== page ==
Texas Rangers have no immediate plans to change team name despite public scrutiny

Tribune Content Agency

DALLAS — In the wake of public scrutiny over the history of the law enforcement agency for which they are named, the Texas Rangers baseball club has no immediate plans to change the team’s nickname

Following a syndicated column in the Chicago Tribune calling for the team’s name to be changed, the Rangers responded with a statement Friday once again condemning racism and bigotry.

“While we may have originally taken our name from the law enforcement agency, since 1971 the Texas Rangers Baseball Club has forged its own, independent identity,” said the team statement. “The Texas Rangers Baseball Club stands for equality. We condemn racism, bigotry and discrimination in all forms.

“To help bring about meaningful change, we are committed to listening to and supporting our communities of color. Over the past 30 years, the Texas Rangers Foundation has invested more than $45 million on programs and grants in the areas of health, education and crisis assistance for youth in our underserved communities. We go forward committed to do even more, with a renewed promise that the Texas Rangers name will represent solutions and hope for a better future for our communities.”

In a column in the Tribune, native Texan Steve Chapman cited several instances of violence against Hispanic and African American communities, dating back to the 1800s. A statue at Love Field depicting a Ranger law enforcement officer, based on Capt. Jay Banks, was removed last month. Renewed awareness of the law enforcement agency’s began with the recent publishing of Doug J. Swanson’s book “Cult of Glory: The Bold and Brutal History of the Texas Rangers,” which highlights instances of violence and police brutality. Swanson was a longtime Dallas Morning News veteran.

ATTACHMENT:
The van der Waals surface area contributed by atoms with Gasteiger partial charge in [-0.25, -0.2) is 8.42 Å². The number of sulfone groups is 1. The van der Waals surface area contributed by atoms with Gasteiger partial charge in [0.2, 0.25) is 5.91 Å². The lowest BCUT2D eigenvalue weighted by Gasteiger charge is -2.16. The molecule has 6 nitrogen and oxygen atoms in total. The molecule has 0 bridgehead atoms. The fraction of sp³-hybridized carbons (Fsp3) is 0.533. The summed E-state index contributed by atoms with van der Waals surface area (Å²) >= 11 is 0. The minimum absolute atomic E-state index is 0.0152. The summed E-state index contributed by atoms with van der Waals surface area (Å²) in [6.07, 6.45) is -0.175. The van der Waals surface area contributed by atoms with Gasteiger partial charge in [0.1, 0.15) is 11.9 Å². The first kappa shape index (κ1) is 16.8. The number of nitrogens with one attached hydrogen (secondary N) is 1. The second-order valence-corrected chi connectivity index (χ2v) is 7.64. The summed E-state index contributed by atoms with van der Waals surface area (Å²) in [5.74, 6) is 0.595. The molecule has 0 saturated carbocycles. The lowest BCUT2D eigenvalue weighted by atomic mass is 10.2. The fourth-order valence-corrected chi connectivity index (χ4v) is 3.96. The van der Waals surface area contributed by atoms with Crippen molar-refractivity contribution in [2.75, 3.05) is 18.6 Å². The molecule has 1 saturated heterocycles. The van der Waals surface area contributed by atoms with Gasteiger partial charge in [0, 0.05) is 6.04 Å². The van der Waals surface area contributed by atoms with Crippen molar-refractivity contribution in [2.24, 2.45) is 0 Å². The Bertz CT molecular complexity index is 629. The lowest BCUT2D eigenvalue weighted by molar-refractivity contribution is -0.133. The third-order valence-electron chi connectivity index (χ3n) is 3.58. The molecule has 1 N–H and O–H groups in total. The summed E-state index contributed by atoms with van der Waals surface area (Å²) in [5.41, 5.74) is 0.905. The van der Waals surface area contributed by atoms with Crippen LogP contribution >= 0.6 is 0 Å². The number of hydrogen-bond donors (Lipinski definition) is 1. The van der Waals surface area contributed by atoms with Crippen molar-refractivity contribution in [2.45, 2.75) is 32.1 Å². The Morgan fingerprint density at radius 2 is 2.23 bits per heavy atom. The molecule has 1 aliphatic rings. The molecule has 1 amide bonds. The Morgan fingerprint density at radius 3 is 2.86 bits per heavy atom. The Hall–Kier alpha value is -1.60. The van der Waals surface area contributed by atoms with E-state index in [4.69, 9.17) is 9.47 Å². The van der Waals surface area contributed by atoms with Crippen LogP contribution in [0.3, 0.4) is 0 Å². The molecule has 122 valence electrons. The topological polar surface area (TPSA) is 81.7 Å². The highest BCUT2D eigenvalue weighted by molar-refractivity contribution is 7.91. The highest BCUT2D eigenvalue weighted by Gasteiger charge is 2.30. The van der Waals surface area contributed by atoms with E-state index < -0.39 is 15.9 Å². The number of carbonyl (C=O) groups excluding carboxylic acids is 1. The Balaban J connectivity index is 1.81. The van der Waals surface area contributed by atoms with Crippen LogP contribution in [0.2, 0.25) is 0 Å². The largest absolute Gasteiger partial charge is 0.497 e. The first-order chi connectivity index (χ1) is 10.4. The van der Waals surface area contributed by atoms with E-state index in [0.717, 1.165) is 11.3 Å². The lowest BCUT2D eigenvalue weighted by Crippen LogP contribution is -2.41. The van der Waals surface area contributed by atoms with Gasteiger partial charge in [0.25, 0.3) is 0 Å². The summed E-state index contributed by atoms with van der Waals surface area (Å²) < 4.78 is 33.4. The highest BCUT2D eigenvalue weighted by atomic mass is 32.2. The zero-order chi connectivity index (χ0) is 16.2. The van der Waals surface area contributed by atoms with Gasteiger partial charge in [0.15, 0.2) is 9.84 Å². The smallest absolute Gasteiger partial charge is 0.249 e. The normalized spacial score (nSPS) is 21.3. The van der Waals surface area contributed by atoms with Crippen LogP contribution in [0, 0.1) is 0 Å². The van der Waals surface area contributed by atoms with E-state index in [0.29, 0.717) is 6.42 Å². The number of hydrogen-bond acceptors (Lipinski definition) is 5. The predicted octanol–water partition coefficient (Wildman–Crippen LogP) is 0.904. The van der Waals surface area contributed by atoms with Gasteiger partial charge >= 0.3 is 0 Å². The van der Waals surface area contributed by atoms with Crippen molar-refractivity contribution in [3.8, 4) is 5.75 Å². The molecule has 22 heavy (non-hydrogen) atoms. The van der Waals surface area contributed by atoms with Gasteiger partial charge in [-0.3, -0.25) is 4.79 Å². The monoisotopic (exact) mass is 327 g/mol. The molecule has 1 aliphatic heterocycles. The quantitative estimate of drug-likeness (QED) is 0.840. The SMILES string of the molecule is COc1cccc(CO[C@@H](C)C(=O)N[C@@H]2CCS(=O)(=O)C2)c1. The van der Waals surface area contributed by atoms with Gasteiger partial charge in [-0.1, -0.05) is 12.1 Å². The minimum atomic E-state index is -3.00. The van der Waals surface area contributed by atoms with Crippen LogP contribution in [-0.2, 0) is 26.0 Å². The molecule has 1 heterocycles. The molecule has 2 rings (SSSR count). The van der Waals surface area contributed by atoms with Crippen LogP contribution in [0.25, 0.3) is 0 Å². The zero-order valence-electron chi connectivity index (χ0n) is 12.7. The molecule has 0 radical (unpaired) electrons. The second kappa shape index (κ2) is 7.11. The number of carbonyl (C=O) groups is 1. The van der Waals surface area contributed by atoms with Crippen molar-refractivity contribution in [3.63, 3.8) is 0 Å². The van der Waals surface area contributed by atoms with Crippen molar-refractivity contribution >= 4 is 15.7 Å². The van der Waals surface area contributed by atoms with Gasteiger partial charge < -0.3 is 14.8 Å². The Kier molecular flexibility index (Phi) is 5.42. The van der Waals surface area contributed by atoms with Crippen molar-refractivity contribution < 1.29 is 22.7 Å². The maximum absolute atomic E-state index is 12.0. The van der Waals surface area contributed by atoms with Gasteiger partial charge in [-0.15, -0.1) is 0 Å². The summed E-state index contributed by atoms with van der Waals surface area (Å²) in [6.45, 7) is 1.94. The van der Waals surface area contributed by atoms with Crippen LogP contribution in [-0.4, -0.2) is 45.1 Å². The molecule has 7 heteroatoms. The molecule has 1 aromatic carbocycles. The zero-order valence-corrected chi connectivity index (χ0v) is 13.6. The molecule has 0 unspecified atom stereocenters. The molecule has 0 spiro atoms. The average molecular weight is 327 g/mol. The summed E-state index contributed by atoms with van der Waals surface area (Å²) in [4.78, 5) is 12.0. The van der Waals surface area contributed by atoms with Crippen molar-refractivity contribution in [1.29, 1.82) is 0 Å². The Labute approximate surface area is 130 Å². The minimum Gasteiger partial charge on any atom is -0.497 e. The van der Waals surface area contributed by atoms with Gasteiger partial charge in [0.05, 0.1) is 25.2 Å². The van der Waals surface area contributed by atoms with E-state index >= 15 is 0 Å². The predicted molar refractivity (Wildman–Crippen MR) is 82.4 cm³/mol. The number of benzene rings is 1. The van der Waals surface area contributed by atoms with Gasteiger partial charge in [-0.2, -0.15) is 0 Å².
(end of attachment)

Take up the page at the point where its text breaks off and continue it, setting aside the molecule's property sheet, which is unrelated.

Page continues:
Save for connecting the marketing of the team as representing the state of Texas, the baseball club has no real connection to the law enforcement agency. There are no tributes or monuments to the law enforcement agency at Globe Life Field.

The Rangers are also not the only pro sports franchise to be named for a connection to the law enforcement agency. The NHL’s New York Rangers also trace their roots to a connection to the law enforcement agency. According to the hockey team’s website, the Rangers were a still unnamed expansion team at Madison Square Garden, which was operated by G.I. “Tex” Rickard. As players were being courted for the team in the 1920s, they were wooed to join Tex’s Rangers. Rickard liked the name and it stuck.


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